FCC Net Neutrality Decision Faces Tenuous Existence

 
 
By Wayne Rash  |  Posted 2010-12-22 Email Print this article Print
 
 
 
 
 
 
 


title=Lawsuits Likely to Follow FCC Vote} 

"Today, the Commission is choosing to ignore the recent past as it attempts the same act. In so doing, the FCC is not only defying a court, but it is circumventing the will of a large, bipartisan majority of Congress as well," McDowell said. "More than 300 members have warned the agency against exceeding its legal authority. The FCC is not Congress. We cannot make laws. Legislating is the sole domain of the directly elected representatives of the American people. Yet the majority is determined to ignore the growing chorus of voices emanating from Capitol Hill in what appears to some as an obsessive quest to regulate at all costs." 

McDowell also accused the Commission staff with playing fast and loose with the public comment period requirements. He said that on Dec. 10, two days before the end of the comment period, the Commission dumped 2,000 pages of documents into the public comment file and 1,000 more the next day. He also noted that the final wording of the rule was just released to other commissioners a few minutes before midnight the previous day. He noted that his staff is still wading through it, even though the vote has come and gone. 

But McDowell sees a more clear danger. "Using these new rules as a weapon, politically favored companies will be able to pressure three political appointees [the majority of the FCC's five commissioners] to gain competitive advantage." McDowell said he sees a future of litigation and an ultimately rejection of the FCC's net neutrality rule. 

Commissioner Meredith Attwell Baker said that all of the Commission's efforts are simply going to end up where there were after the court decided against Comcast. "The majority regulates an entire sector of the Internet without any legitimate legal authority to do so," Baker said. "The DC Circuit only months ago rejected our attempt to enforce net neutrality principles.

"The Commission will return to court with the same basic infirmities: no explicit statutory authority to support its action and a legal theory that would give the Commission an unbounded right to adopt any policies it desires to promote its particular vision of the Internet."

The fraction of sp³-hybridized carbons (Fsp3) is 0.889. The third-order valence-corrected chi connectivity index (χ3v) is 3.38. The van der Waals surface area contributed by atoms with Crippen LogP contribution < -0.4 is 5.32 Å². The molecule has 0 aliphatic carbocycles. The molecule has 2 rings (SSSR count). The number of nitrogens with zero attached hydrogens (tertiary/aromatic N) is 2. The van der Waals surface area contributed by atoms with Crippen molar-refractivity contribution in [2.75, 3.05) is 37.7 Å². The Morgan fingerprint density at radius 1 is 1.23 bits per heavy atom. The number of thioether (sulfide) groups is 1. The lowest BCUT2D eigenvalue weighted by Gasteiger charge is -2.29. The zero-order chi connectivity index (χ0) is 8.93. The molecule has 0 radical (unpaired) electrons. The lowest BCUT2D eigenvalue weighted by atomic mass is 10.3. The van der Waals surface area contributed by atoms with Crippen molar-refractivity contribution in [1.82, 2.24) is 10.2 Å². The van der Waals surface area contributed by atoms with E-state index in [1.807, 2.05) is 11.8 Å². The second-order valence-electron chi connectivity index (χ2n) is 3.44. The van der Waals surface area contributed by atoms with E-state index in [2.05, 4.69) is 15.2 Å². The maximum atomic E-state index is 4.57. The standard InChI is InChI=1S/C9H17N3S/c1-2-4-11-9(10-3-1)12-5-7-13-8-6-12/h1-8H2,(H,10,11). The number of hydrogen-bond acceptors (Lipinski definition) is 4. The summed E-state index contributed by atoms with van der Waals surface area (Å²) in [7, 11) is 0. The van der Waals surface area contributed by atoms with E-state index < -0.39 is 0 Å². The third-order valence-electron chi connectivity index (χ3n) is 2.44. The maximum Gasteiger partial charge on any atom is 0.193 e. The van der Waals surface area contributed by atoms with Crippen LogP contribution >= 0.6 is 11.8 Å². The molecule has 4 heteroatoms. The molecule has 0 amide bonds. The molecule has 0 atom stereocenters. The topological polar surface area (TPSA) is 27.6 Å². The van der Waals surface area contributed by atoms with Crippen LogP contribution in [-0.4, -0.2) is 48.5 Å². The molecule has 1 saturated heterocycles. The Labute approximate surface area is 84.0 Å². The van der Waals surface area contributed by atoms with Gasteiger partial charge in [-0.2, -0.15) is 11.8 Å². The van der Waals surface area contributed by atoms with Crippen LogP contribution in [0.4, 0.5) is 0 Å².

While the rules should go into effect during the holidays, the chances of them having any substantive effect on anyone are slim. There's already a line forming to sue the FCC, and as time goes on you can expect the litigation to get more and more intense. Whether these rules emerge intact is an open question, but given the findings of the court and the statements from members of Congress, it's unlikely.

As we move into January and a Republican majority is seated in the House of Representatives, those chances diminish to virtually zero. This will, of course, inundate the FCC with legal bills. In a way, this net neutrality might best be seen as a Communications Lawyer Full Employment Act. In that way, at least, it should excel. 




 
 
 
 
Wayne Rash Wayne Rash is a Senior Analyst for eWEEK Labs and runs the magazineÔÇÖs Washington Bureau. Prior to joining eWEEK as a Senior Writer on wireless technology, he was a Senior Contributing Editor and previously a Senior Analyst in the InfoWorld Test Center. He was also a reviewer for Federal Computer Week and Information Security Magazine. Previously, he ran the reviews and events departments at CMP's InternetWeek.

He is a retired naval officer, a former principal at American Management Systems and a long-time columnist for Byte Magazine. He is a regular contributor to Plane & Pilot Magazine and The Washington Post.
 
 
 
 
 
 
 

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